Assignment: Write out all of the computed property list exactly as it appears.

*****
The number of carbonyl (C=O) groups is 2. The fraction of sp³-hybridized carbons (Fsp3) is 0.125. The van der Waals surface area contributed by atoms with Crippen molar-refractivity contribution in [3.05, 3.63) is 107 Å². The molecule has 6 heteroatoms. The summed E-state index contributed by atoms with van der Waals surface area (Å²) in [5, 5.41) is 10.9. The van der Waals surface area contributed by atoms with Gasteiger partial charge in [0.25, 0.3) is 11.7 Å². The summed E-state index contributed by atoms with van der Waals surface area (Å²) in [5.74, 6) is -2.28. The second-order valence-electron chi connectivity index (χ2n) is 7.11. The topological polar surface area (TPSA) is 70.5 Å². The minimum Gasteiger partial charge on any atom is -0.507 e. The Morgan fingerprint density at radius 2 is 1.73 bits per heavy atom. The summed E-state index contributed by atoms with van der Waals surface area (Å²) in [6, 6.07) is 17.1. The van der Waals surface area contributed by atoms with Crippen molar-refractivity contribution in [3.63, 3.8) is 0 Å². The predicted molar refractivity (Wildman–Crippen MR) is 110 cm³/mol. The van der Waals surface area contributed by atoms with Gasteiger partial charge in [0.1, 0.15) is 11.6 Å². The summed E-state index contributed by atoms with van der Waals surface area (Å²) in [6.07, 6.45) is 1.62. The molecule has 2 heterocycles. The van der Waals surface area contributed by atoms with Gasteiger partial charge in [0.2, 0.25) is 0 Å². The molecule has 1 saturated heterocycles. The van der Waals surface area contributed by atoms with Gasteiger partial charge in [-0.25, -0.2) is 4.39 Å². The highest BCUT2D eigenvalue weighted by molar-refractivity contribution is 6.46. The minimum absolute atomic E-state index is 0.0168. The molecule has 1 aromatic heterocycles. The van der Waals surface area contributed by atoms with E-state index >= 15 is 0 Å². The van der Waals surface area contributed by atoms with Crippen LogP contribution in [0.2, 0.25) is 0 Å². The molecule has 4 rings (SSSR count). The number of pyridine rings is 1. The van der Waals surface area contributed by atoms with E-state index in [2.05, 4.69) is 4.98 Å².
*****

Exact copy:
The number of carbonyl (C=O) groups is 2. The fraction of sp³-hybridized carbons (Fsp3) is 0.125. The van der Waals surface area contributed by atoms with Crippen molar-refractivity contribution in [3.05, 3.63) is 107 Å². The molecule has 6 heteroatoms. The summed E-state index contributed by atoms with van der Waals surface area (Å²) in [5, 5.41) is 10.9. The van der Waals surface area contributed by atoms with Gasteiger partial charge in [0.25, 0.3) is 11.7 Å². The summed E-state index contributed by atoms with van der Waals surface area (Å²) in [5.74, 6) is -2.28. The second-order valence-electron chi connectivity index (χ2n) is 7.11. The topological polar surface area (TPSA) is 70.5 Å². The minimum Gasteiger partial charge on any atom is -0.507 e. The Morgan fingerprint density at radius 2 is 1.73 bits per heavy atom. The summed E-state index contributed by atoms with van der Waals surface area (Å²) in [6, 6.07) is 17.1. The van der Waals surface area contributed by atoms with Crippen molar-refractivity contribution in [3.63, 3.8) is 0 Å². The predicted molar refractivity (Wildman–Crippen MR) is 110 cm³/mol. The van der Waals surface area contributed by atoms with Gasteiger partial charge in [0.1, 0.15) is 11.6 Å². The summed E-state index contributed by atoms with van der Waals surface area (Å²) in [6.07, 6.45) is 1.62. The molecule has 2 heterocycles. The van der Waals surface area contributed by atoms with Gasteiger partial charge in [0.2, 0.25) is 0 Å². The molecule has 1 saturated heterocycles. The van der Waals surface area contributed by atoms with Gasteiger partial charge in [-0.25, -0.2) is 4.39 Å². The highest BCUT2D eigenvalue weighted by molar-refractivity contribution is 6.46. The minimum absolute atomic E-state index is 0.0168. The molecule has 1 aromatic heterocycles. The van der Waals surface area contributed by atoms with E-state index >= 15 is 0 Å². The van der Waals surface area contributed by atoms with Crippen LogP contribution in [0.2, 0.25) is 0 Å². The molecule has 4 rings (SSSR count). The number of pyridine rings is 1. The van der Waals surface area contributed by atoms with E-state index in [2.05, 4.69) is 4.98 Å².